Today on Twitter, an informal survey is making the rounds on the experiences of software developers who came to the field from “non-traditional”, that is, non-CS backgrounds. I’m not sure if I should consider myself the target audience for the survey: on one hand, I do have a couple of “traditional” CS degrees by now, and I’m in mainstream CS academia; on the other hand, I didn’t set out to study computer science when I started college (and certainly didn’t consider doing so prior to college, either), and I was a music major for two years before I added a second undergrad major in CS. I did go ahead and fill out the survey, and I thought I’d also share my answers here. I’m curious to hear from others whose experiences are like mine.
Suppose we want to write a program in which two threads, say, t1 and t2, each contribute a Boolean value, either
False, to a shared result. If both threads write
True, we want the result to be
True; if either writes
False (or if both do), then we want the result to be
False. That is, we want the shared result to be the outcome of a logical “and” operation.
Let’s further suppose that we want the threads to be able to run in parallel, with their writes arriving in arbitrary order, and we want to be able to guarantee a deterministic result in spite of parallel execution. Sounds like a job for LVars!
Update (February 19, 2014): I’ve updated the links in this post to point to code that runs against the 1.1.2 release of LVish.
I’ve just posted a draft of my thesis proposal, which, barring disaster, I’ll be presenting to my research committee next Friday. To spill the beans, here’s my thesis statement:
Lattice-based data structures are a general and practical foundation for deterministic and quasi-deterministic parallel and distributed programming.
Update (November 30, 2013): I updated this post to reflect some of my current thinking on threshold reads for CRDTs and why I think high-water-mark reads aren’t necessarily the way to go.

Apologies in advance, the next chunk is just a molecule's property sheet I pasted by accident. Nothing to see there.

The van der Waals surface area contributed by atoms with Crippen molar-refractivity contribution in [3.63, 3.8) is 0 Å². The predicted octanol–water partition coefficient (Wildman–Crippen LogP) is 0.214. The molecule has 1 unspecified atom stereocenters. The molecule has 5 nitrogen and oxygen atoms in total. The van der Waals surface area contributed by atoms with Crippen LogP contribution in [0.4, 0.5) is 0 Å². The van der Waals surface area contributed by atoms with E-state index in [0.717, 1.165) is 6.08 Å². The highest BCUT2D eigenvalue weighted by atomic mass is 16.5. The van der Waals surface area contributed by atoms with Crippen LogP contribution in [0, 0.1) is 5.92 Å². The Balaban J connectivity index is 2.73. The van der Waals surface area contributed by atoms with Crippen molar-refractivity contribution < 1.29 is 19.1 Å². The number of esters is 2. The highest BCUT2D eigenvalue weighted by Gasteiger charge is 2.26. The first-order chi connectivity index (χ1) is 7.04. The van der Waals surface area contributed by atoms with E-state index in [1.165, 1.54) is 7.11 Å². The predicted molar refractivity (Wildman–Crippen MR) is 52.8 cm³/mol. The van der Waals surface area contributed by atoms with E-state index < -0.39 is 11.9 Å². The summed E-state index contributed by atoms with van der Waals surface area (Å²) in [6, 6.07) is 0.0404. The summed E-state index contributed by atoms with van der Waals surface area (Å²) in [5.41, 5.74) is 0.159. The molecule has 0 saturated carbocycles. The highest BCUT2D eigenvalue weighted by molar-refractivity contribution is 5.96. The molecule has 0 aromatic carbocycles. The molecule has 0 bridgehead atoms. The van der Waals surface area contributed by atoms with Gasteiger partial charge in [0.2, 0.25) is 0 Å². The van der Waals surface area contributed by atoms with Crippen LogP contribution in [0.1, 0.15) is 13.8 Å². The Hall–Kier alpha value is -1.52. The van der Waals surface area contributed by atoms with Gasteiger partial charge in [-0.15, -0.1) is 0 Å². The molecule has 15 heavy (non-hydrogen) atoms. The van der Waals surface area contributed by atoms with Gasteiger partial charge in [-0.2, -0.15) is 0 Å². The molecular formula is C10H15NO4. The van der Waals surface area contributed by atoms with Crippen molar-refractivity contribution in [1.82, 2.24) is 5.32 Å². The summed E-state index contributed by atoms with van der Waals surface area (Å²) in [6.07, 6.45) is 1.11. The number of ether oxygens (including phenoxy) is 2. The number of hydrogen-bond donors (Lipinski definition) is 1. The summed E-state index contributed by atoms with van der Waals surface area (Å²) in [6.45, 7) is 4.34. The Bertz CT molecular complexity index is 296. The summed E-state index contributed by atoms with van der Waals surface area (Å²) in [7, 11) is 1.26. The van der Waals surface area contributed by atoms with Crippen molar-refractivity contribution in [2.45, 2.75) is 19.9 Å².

One way in which CRDTs differ from LVars is that some CRDTs support non-monotonic operations. For instance, OR-Sets and 2P-Sets support removal of elements, while PN-Counters can count down as well as up. Combining threshold reads with non-monotonic operations like removal of elements from a set would seem to pose a problem for determinism. If only monotonic operations are allowed, as is the case for LVars, then the answer to the question of whether or not a given threshold read will unblock is the same from run to run (although it may unblock at different times, depending on scheduling). But if the state of the data structure being queried were allowed to move both up and down in a lattice, then that would no longer be the case. For instance, if a read were thresholded on an element that was added to and later removed from a set, then it might block forever, or not, depending on whether the read ran after or before that element’s removal. Hence some schedule nondeterminism would be exposed.
Earlier this week, I gave a talk on LVars at RICON West, a distributed systems industry conference. It covered a lot of the same material as my talk at FHPC last month, but since my speaking slot at RICON was a little longer, I used the extra time to try to explain why a programming languages academic was speaking at a distributed systems industry conference, anyway. This post covers some of the same material in written form.
The short version: The mathematical framework of conflict-free replicated data types that distributed systems researchers have developed for reasoning about and enforcing the eventual consistency of distributed replicas is almost exactly the framework that we use in our own work on LVars for reasoning about and enforcing the determinism of parallel computations.
Update (December 13, 2013): A video of my RICON talk is now available. Thanks to everyone at RICON for being an amazing audience for this talk!